By STANLEY FISH
Excerpt from: NY Times Opinionator Blog
Stanley Fish on education, law and society.
In a response to last week’s column on “Howl,” the movie about Allen Ginsberg’s famous poem, Charlie from Binghamton asked, “What happened to public investment in the humanities and the belief that the humanities enhanced our culture, our society, our humanity?” And he speculated that it “will be a sad, sad day if and when we allow the humanities to collapse.”
What he didn’t know at the time is that it had already happened, on Oct. 1, when George M. Philip, president of SUNY Albany, announced that the French, Italian, classics, Russian and theater programs were getting the axe. For someone of my vintage the elimination of French was the shocker. In the 1960s and ’70s, French departments were the location of much of the intellectual energy. Faculty and students in other disciplines looked to French philosophers and critics for inspiration; the latest thing from Paris was instantly devoured and made the subject of conferences.
Spanish was then the outlier, a discipline considered stodgy and uninteresting. Now Spanish is the only safe department to be in. Russian’s stock has gone down, one presumes, because in recent years the focus of our political (and to some extent cultural) attention has shifted from Russia to China, India, Pakistan, Iran, Iraq. Classics has been on the endangered species list for decades. As for theater, the first thing to go in a regime of bottom-line efficiency are the plays.
And indeed, if your criteria are productivity, efficiency and consumer satisfaction, it makes perfect sense to withdraw funds and material support from the humanities — which do not earn their keep and often draw the ire of a public suspicious of what humanities teachers do in the classroom — and leave standing programs that have a more obvious relationship to a state’s economic prosperity and produce results the man or woman in the street can recognize and appreciate. (What can you say to the tax-payer who asks, “What good does a program in Byzantine art do me?” Nothing.)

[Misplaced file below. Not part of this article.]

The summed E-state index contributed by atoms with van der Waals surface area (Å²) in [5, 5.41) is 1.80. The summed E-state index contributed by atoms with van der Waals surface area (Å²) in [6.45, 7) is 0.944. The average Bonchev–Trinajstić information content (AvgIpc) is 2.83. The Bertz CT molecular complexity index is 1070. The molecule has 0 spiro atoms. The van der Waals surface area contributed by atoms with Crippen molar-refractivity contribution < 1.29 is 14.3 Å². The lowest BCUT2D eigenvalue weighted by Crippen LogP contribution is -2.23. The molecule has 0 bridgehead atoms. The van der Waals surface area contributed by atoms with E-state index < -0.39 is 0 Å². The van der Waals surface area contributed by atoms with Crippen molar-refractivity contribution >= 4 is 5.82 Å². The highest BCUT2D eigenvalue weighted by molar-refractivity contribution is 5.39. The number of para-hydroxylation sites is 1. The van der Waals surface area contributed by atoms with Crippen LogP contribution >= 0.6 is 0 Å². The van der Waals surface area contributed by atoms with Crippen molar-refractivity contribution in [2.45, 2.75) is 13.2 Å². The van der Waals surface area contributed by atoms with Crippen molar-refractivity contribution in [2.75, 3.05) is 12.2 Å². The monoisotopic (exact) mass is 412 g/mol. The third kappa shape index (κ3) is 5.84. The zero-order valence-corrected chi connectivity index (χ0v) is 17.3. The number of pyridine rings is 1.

President Philip cites as one justification for his action the fact “that there are comparatively fewer students enrolled in these degree programs.” Of course, in a bygone time seats in those programs’ classes would have been filled by students who were meeting quite specific distribution requirements; you remember, two advanced language courses, one course in American lit and another in British lit, and so on.
Those requirements have largely gone away. SUNY Albany does have general education requirements, but so many courses fulfill them — any one of dozens will meet your humanities requirement — that they are hardly a constraint at all, something the Web site acknowledges and even underlines with pride. This has happened in part because progressive academics have argued that traditional disciplinary departments were relics from the past kept artificially alive by outmoded requirements.
But keeping something you value alive by artificial, and even coercive, means (and distribution requirements are a form of coercion) is better than allowing them to die, if only because you may now die (get fired) with them, a fate that some visionary faculty members may now be suffering. I have always had trouble believing in the high-minded case for a core curriculum — that it preserves and transmits the best that has been thought and said — but I believe fully in the core curriculum as a device of employment for me and my fellow humanists. But the point seems to be moot. It’s too late to turn back the clock …